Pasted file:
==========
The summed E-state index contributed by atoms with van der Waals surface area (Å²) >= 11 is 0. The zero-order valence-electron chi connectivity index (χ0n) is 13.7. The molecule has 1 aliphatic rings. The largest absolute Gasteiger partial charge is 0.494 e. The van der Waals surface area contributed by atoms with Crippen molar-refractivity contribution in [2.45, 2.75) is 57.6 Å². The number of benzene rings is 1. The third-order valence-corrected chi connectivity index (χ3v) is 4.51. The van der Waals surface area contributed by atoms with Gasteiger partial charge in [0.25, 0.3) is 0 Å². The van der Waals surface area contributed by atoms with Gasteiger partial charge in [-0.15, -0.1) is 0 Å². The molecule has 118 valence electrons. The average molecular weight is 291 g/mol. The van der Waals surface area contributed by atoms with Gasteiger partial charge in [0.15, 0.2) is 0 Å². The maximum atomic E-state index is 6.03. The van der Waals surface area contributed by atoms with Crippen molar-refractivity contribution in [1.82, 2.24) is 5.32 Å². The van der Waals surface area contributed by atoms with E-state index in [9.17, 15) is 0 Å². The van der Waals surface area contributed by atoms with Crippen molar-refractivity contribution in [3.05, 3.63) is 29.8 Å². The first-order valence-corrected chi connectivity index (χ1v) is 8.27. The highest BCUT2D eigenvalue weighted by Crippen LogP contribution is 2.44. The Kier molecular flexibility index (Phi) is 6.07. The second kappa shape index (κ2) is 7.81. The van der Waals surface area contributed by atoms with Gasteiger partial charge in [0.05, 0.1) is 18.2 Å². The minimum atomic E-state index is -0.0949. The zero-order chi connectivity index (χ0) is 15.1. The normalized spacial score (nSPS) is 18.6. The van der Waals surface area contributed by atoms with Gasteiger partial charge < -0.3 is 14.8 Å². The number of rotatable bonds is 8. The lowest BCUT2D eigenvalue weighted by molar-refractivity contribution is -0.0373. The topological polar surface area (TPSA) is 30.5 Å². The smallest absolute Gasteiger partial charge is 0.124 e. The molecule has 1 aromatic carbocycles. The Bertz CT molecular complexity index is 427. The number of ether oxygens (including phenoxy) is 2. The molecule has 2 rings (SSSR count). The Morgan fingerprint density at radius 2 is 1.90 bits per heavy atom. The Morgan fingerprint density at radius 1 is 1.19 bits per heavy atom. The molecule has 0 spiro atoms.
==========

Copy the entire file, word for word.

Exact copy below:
The summed E-state index contributed by atoms with van der Waals surface area (Å²) >= 11 is 0. The zero-order valence-electron chi connectivity index (χ0n) is 13.7. The molecule has 1 aliphatic rings. The largest absolute Gasteiger partial charge is 0.494 e. The van der Waals surface area contributed by atoms with Crippen molar-refractivity contribution in [2.45, 2.75) is 57.6 Å². The number of benzene rings is 1. The third-order valence-corrected chi connectivity index (χ3v) is 4.51. The van der Waals surface area contributed by atoms with Gasteiger partial charge in [0.25, 0.3) is 0 Å². The van der Waals surface area contributed by atoms with Gasteiger partial charge in [-0.15, -0.1) is 0 Å². The molecule has 118 valence electrons. The average molecular weight is 291 g/mol. The van der Waals surface area contributed by atoms with Gasteiger partial charge in [0.15, 0.2) is 0 Å². The maximum atomic E-state index is 6.03. The van der Waals surface area contributed by atoms with Crippen molar-refractivity contribution in [1.82, 2.24) is 5.32 Å². The van der Waals surface area contributed by atoms with E-state index in [9.17, 15) is 0 Å². The van der Waals surface area contributed by atoms with Crippen molar-refractivity contribution in [3.05, 3.63) is 29.8 Å². The first-order valence-corrected chi connectivity index (χ1v) is 8.27. The highest BCUT2D eigenvalue weighted by Crippen LogP contribution is 2.44. The Kier molecular flexibility index (Phi) is 6.07. The second kappa shape index (κ2) is 7.81. The van der Waals surface area contributed by atoms with Gasteiger partial charge in [0.05, 0.1) is 18.2 Å². The minimum atomic E-state index is -0.0949. The zero-order chi connectivity index (χ0) is 15.1. The normalized spacial score (nSPS) is 18.6. The van der Waals surface area contributed by atoms with Gasteiger partial charge < -0.3 is 14.8 Å². The number of rotatable bonds is 8. The lowest BCUT2D eigenvalue weighted by molar-refractivity contribution is -0.0373. The topological polar surface area (TPSA) is 30.5 Å². The smallest absolute Gasteiger partial charge is 0.124 e. The molecule has 1 aromatic carbocycles. The Bertz CT molecular complexity index is 427. The number of ether oxygens (including phenoxy) is 2. The molecule has 2 rings (SSSR count). The Morgan fingerprint density at radius 2 is 1.90 bits per heavy atom. The Morgan fingerprint density at radius 1 is 1.19 bits per heavy atom. The molecule has 0 spiro atoms.